Son of Ali Baba


1h 15m 1952

Brief Synopsis

In medieval Persia, Kashma Baba is a military cadet by day and a roisterer by night. The morning after a rowdy banquet, Kiki, an escaped slave, takes shelter under Kashma's roof. Word comes that the wicked Caliph is looking for her; but Kashma, by this time in love, flees with her to his father's palace. Alas, there's more to Kiki than meets the eye. Will the evil schemers succeed? The sons of the Forty Thieves to the rescue!

Film Details

Release Date
Sep 1952
Premiere Information
New York opening: 15 Aug 1952
Production Company
Universal-International Pictures Co., Inc.
Distribution Company
Universal Pictures Co., Inc.
Country
United States

Technical Specs

Duration
1h 15m
Sound
Mono (Western Electric Recording)
Color
Color (Technicolor)
Theatrical Aspect Ratio
1.37 : 1
Film Length
8 reels

Synopsis

In ancient Bagdad, the legendary Ali Baba, known for stealing from the rich to free the poor, sends his stalwart son Kashma to the Imperial Army, where he soon rises to the top of the cadet class. Kashma's birthday celebration, which is attended by his best friend Mustafa, most of the cadets and many lovely harem girls, is interrupted by Kashma's rival, Hussein, the son of the evil Caliph. A knife fight erupts, but Kashma's friends defend him and throw Hussein into the pool. The next day, Kiki, a girl claiming to be a dancer escaped from Rama, an evil troupe leader, sneaks into Kashma's estate. Kashma is smitten with her beauty and allows her to stay, after which she secretly signals a hidden spy, who informs the Caliph that his plan is in effect. That night, Kashma's servant, Babu, informs him that no Rama exists, and Kiki is forced to tell him that she is the handmaiden of the Princess Azura of Morocco, who was kidnapped by the Caliph to be married off to the Shah. Although Kashma is concerned that hiding an escaped slave could mean his own death, he cannot resist Kiki and spirits her away to his father's palace. As soon as they leave, however, the Caliph's guards search the estate. Finding a handkerchief bearing the mark of the Moroccan monarchy, they arrest Mustafa for allowing Kiki, who is actually the princess, to escape. While escorting Mustafa to the dungeon, the cadet's captain captain, Youssef, allows him to escape in order to warn Ali Baba that the Caliph is on his way to attack. When the Caliph later rounds up his army, many of the cadets refuse to attack Ali Baba and are left with Youssef, who secretly lauds them. Meanwhile, at Ali Baba's palace, Kashma introduces Kiki to his childhood friend, Tala, who is now a beautiful woman and expert marksman. Kashma tells his father that he loves Kiki, but the next day, when Mustafa races in and reveals Kiki's secret, Kashma rebukes her for endangering their lives. Kashma, Tala and Mustafa nonetheless escort Kiki into the hills to protect her. Soon after, the Caliph invades and searches the palace for treasure, leading Ali Baba to deduce that the ruler never wanted the princess but only the riches. In the hills, Kashma realizes that Kiki must have been spying for the Caliph, as his men followed her to Ali Baba's but never tried to capture her. He rushes back to the palace, but finds that the Caliph has kidnapped Ali Baba to force Kashma to reveal where the treasure is hidden. Hussein knocks out Kashma and sets the palace on fire, and it is Kiki who risks her life to rescue him. She tries to tell him that the Caliph forced her to help him by imprisoning her mother, Princess Karma, but he no longer believes her. With Tala and Mustafa, he rushes to lead the people of the surrounding valley into the hills, where they watch in agony as Hussein burns down their farms. Kashma soon inspires the sons of the original forty thieves of Ali Baba to fight the Caliph. They race to town, where the Caliph is lying to the visiting Shah that he killed Ali Baba for trying to steal the princess. Kashma leads his rebels to the dungeon and rescues Ali Baba and Princess Karma. After Tala shoots an arrow that kills the Caliph, Hussein orders his men to kill Kashma. At the same time, Kiki escapes from the harem girls who have been instructed to guard her and races to the army barracks, where she convinces Youssef to lead the cadets to the palace. They arrive just in time to rescue the rebels, and as they round up the prisoners, Hussein almost sneaks away. Kashma sees him, however, and kills him in a duel. The Shah, thankful that his old friend did not betray him, names Ali Baba the new Caliph while Princess Karma gives her blessing to the union of Kashma and Kiki.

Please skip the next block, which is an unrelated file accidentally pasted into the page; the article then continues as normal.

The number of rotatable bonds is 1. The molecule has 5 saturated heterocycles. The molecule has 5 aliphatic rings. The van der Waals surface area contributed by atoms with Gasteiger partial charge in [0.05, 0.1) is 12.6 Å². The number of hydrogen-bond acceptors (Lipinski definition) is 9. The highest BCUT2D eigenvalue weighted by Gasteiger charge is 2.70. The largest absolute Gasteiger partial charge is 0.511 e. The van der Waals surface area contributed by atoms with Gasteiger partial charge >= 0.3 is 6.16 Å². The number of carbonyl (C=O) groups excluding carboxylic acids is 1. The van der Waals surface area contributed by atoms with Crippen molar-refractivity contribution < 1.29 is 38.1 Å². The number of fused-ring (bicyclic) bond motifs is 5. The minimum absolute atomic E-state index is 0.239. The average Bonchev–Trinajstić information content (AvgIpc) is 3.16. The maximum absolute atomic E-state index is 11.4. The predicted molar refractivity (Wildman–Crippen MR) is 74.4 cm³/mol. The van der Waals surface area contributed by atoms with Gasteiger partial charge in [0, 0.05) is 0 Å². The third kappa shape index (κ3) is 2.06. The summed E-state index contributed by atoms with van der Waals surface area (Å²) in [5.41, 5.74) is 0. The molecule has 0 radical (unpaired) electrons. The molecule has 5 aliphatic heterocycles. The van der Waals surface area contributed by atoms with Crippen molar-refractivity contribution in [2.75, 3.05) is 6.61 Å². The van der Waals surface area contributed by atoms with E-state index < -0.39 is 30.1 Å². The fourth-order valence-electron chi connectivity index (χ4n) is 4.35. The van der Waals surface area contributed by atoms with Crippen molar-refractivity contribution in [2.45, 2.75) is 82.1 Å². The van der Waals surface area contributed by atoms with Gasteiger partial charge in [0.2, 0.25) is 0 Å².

Film Details

Release Date
Sep 1952
Premiere Information
New York opening: 15 Aug 1952
Production Company
Universal-International Pictures Co., Inc.
Distribution Company
Universal Pictures Co., Inc.
Country
United States

Technical Specs

Duration
1h 15m
Sound
Mono (Western Electric Recording)
Color
Color (Technicolor)
Theatrical Aspect Ratio
1.37 : 1
Film Length
8 reels

Quotes

Trivia

This is the film that contains the immortal Tony Curtis line, "Yonda lies da kassle of my fodda, da collif." (see Quotes)

Notes

According to an April 1950 Hollywood Reporter news item, The Son of Ali Baba was originally assigned to producer Jack Gross and written by Ed Earl Repp, although only Gerald Drayson Adams received a writing credit onscreen. In July 1951, Hollywood Reporter reported that Universal had set Oscar "Budd" Boetticher as director, but replaced him with Kurt Neumann when Boetticher moved over to Bronco Busters.